We’re hours away from the first presidential debate between Donald Trump and Hillary Clinton, an event that could influence a third of voters. During this polarizing election season, there’s been an uptick in drives to get people registered to vote. For Sam Altman’s nonprofit VotePlz, registration has become the primary focus of the campaign season. With that in mind, Y Combinator’s president and cohorts Erika Reinhardt, Fouad Matin, and Ari Weinstein have launched a sweepstakes aimed at encouraging everyone to participate in the democratic process.

The sweepstakes starts today and lasts through November 2. All you need to do is check to see if you and your friends or family members are registered. In the end, participants will be selected to win part of the $1 million purse, which includes $50,000 in college scholarships, $50,000 in student debt forgiveness, $25,000 in cash, and $20 gift cards.

“We’re excited to launch the VotePlz sweepstakes to raise awareness for young voters to make sure their friends are registered to vote in November,” Reinhardt said in a statement.

To take part in the sweepstakes, check to see if you’re registered, and you’ll get one entry. Then, refer five other people to VotePlz, and have them do the same. For every new person who checks registration through VotePlz, you’ll receive another entry, up to 25 total. The contest is open nationwide and ends on November 2, a date chosen because that’s the last day some states offer voter registration.

From there, Matin said the team will randomly select winners from the eligible participants. Individuals must be 18 years or older at the time of entry and must be legal residents in the U.S. You’re limited to one prize.

Launched earlier this month, VotePlz is a byproduct of Altman’s political efforts and desire to increase young voter turnout. “We think registering to vote should be as easy as calling an Uber,” Matin told VentureBeat. “The goal is to raise awareness of voter registration and get more people involved in the political process at a time when it’s more important than ever.”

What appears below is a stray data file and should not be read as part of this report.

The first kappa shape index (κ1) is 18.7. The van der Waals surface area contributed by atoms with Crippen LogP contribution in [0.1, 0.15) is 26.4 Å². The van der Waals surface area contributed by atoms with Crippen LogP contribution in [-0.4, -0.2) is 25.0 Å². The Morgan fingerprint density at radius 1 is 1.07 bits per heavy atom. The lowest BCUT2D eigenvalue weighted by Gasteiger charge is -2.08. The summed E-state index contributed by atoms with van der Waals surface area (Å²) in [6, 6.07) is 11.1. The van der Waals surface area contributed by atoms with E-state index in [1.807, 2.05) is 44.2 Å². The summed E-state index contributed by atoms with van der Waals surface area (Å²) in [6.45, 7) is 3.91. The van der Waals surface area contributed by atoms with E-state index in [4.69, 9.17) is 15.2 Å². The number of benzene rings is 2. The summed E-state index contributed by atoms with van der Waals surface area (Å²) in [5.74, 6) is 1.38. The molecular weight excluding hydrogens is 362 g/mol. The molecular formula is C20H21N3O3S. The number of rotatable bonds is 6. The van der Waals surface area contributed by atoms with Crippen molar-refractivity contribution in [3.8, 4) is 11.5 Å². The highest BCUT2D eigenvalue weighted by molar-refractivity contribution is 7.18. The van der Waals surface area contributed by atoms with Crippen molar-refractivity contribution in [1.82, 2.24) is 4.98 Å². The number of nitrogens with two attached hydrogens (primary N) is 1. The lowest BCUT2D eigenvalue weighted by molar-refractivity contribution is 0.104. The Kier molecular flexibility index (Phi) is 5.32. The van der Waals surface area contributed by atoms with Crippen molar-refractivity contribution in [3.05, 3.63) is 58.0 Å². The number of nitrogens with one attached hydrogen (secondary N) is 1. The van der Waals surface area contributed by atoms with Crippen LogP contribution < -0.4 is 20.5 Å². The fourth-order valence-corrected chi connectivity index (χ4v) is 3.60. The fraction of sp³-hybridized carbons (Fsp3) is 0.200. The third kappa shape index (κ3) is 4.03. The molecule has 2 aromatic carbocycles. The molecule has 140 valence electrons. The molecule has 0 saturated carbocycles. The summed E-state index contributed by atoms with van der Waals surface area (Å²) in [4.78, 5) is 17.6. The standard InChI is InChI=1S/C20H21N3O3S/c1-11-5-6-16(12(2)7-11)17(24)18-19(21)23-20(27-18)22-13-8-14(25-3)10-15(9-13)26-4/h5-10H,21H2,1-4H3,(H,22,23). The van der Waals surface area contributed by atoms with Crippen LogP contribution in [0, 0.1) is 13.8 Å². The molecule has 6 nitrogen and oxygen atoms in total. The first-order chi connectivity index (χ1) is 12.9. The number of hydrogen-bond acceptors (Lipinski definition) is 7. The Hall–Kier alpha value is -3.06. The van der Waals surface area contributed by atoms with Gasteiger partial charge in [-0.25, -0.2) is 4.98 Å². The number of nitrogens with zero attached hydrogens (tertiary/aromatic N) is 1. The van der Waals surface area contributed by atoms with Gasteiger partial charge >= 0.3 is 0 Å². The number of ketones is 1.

With VotePlz, citizens can easily check to see if they’re registered. If they’re not, the service makes registering a breeze. And if you’re not able to physically make it to your polling place on election day, VotePlz can have an absentee ballot delivered to you by mail.

Right now, this nonprofit service isn’t focused on specific ballot measures or even candidate positions. It’s all about getting people registered to do their patriotic duty. VotePlz said that only 54 percent of eligible young people were registered during the last presidential election, and, in a survey it conducted this year, “around 10 percent of millennials don’t even know whether or not they are registered.”

Silicon Valley companies are becoming very vocal this year, not only exerting influence on which candidate people should vote for, but also facilitating voter registration. Square recently allowed merchants to add links to voter registration systems on customer receipts. Venture capitalist Peter Thiel was a prominent speaker at the 2016 Republican National Convention. And dozens of tech company founders and industry leaders have signed an open letter denouncing Trump’s candidacy.

Will VotePlz’s sweepstake be enough to increase voter registration around the country? It’s certainly worth a shot. But it’s one thing to get registered; it’s another to actually get to the ballot box and cast that vote. Let’s see how millennials respond to this incentive.